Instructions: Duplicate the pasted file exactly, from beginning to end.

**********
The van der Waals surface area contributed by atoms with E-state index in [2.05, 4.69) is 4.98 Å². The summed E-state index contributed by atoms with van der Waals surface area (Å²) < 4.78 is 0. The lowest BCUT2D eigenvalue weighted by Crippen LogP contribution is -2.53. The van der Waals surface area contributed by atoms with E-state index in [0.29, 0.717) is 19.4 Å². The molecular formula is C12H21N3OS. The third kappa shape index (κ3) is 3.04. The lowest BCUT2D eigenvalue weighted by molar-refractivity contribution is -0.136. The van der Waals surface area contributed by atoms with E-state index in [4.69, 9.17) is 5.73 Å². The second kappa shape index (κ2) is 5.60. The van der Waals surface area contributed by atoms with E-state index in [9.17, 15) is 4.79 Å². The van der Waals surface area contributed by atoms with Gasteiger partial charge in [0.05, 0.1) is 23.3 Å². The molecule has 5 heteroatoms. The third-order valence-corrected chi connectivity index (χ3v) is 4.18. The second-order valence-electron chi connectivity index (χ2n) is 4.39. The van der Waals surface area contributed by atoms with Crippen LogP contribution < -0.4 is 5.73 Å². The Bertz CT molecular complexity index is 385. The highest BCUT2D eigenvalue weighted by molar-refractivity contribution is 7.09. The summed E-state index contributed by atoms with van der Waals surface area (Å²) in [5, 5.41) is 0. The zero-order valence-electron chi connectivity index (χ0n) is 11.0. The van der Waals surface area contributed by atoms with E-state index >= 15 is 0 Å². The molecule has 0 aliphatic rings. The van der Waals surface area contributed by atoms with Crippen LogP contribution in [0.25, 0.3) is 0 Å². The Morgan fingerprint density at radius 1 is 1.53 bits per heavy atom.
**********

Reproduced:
The van der Waals surface area contributed by atoms with E-state index in [2.05, 4.69) is 4.98 Å². The summed E-state index contributed by atoms with van der Waals surface area (Å²) < 4.78 is 0. The lowest BCUT2D eigenvalue weighted by Crippen LogP contribution is -2.53. The van der Waals surface area contributed by atoms with E-state index in [0.29, 0.717) is 19.4 Å². The molecular formula is C12H21N3OS. The third kappa shape index (κ3) is 3.04. The lowest BCUT2D eigenvalue weighted by molar-refractivity contribution is -0.136. The van der Waals surface area contributed by atoms with E-state index in [4.69, 9.17) is 5.73 Å². The second kappa shape index (κ2) is 5.60. The van der Waals surface area contributed by atoms with E-state index in [9.17, 15) is 4.79 Å². The van der Waals surface area contributed by atoms with Gasteiger partial charge in [0.05, 0.1) is 23.3 Å². The molecule has 5 heteroatoms. The third-order valence-corrected chi connectivity index (χ3v) is 4.18. The second-order valence-electron chi connectivity index (χ2n) is 4.39. The van der Waals surface area contributed by atoms with Crippen LogP contribution < -0.4 is 5.73 Å². The Bertz CT molecular complexity index is 385. The highest BCUT2D eigenvalue weighted by molar-refractivity contribution is 7.09. The summed E-state index contributed by atoms with van der Waals surface area (Å²) in [5, 5.41) is 0. The zero-order valence-electron chi connectivity index (χ0n) is 11.0. The van der Waals surface area contributed by atoms with E-state index >= 15 is 0 Å². The molecule has 0 aliphatic rings. The van der Waals surface area contributed by atoms with Crippen LogP contribution in [0.25, 0.3) is 0 Å². The Morgan fingerprint density at radius 1 is 1.53 bits per heavy atom.